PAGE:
john dryden

Satisfactory Essays
John Dryden was born on August 9, 1631 in the Vicarage of Aldwinkle All Saints in Northamptonshire, England (DISCovering Authors 1). He was a cute, young boy who was described as “short, stout, and red-faced” (Britannica 8). His father was a countryman, and both his parents were very fond of Parliament siding with the Parliament Party against the King (Britannica 1). He was eleven years old when the war broke out between the royalist forces and the revolutionary forces, and that is when his life began to change. It was the start of a period of time when England became a republic ruled by Parliament.
His parents were well known around the town, and had a lot of connections with wealthy people. Because of those connections, they were able to find a scholarship so that he could attend Westminster School at a very young age (DISCovering Authors 1). His Professor, Richard Busby, provided him with an education (DISCovering Authors 1). It was here that he published his first poem, Upon the Death of the Lord Hastings (DISCovering Authors 1). This poem had special meaning for him because it was about one of his good friends who died of small pox. At the age of 19, he was elected to attend Trinity College in Cambridge. Dryden graduated in 1654 while earning a Bachelor of Arts degree (Britannica 1). A few months after his graduation, he received some very bad news- his father had died suddenly. He then became in charge of his family and the small estate where he grew up (DISCovering Authors 1).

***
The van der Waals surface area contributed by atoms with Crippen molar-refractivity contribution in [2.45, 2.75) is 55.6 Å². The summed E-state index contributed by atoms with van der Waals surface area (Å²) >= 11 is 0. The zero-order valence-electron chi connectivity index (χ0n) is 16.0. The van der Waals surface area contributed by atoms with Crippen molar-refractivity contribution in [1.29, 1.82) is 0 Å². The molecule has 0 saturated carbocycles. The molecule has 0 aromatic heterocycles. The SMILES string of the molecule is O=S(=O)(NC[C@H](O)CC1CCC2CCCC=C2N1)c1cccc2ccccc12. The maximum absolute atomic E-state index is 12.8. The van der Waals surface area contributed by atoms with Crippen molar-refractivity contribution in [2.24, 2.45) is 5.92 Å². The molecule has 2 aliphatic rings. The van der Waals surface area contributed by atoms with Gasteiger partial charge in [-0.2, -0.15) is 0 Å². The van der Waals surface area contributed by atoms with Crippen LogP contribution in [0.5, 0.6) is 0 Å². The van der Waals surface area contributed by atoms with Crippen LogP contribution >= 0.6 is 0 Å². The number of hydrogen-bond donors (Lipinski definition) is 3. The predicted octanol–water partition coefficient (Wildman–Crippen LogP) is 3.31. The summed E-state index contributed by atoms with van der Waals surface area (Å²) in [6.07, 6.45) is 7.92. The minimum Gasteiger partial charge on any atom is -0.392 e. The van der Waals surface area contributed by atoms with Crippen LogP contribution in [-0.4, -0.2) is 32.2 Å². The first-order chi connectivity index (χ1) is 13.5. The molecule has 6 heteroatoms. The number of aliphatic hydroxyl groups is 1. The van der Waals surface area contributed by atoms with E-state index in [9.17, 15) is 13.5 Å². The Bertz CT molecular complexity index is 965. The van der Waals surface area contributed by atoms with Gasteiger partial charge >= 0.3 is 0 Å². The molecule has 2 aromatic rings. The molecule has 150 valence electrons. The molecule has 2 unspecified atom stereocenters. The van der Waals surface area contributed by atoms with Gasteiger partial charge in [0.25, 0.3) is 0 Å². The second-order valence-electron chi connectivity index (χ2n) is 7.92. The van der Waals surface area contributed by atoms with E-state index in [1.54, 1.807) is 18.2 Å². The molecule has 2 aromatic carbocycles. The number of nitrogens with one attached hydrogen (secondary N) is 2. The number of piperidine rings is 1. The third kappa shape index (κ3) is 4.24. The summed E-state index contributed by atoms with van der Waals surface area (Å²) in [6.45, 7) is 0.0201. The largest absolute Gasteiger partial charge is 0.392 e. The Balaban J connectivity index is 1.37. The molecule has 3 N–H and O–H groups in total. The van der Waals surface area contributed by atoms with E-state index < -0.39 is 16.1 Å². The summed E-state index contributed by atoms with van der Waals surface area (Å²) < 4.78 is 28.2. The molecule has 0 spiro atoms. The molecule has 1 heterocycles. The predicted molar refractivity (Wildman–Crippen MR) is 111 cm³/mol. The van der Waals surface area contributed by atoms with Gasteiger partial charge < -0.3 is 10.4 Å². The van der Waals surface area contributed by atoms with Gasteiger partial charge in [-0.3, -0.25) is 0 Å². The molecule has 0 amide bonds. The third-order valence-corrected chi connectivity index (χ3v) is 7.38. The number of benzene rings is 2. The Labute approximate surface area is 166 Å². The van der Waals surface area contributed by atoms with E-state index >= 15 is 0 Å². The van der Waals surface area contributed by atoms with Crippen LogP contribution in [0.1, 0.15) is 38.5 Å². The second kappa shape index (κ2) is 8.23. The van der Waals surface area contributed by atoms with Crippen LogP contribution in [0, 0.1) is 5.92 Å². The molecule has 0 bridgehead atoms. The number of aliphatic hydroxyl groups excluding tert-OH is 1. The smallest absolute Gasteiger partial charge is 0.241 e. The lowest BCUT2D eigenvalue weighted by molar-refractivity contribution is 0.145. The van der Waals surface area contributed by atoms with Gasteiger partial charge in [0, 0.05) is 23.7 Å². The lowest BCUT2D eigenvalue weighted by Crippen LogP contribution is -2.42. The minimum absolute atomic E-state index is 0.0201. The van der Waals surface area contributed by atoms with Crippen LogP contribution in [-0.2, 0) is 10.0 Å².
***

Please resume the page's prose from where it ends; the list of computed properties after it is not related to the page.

In 1658, his career was revived and he began to write once again. His first work was an elegy called Heroique Stanzas, which was about the death of Cromwell, and detailed how he was such a brave English statesman (DISCovering Authors 1). He began writing poetry in 1660 in the form of Neoclassical (Wasserman 40). That same year, he was granted a couple of patents from Charles II for a theatre. However, the plays were not too successful. Two years later, the theater was closed by the Puritans (Britannica 1).
Dryden published Astraea Reddux in 1660 which was the most successful and prominent of all his poems. Along with others, they wrote a poem to welcome Charles II as he was being restored to the throne. It contained more than three hundred lines in rhymed couplet (Britannica 1).
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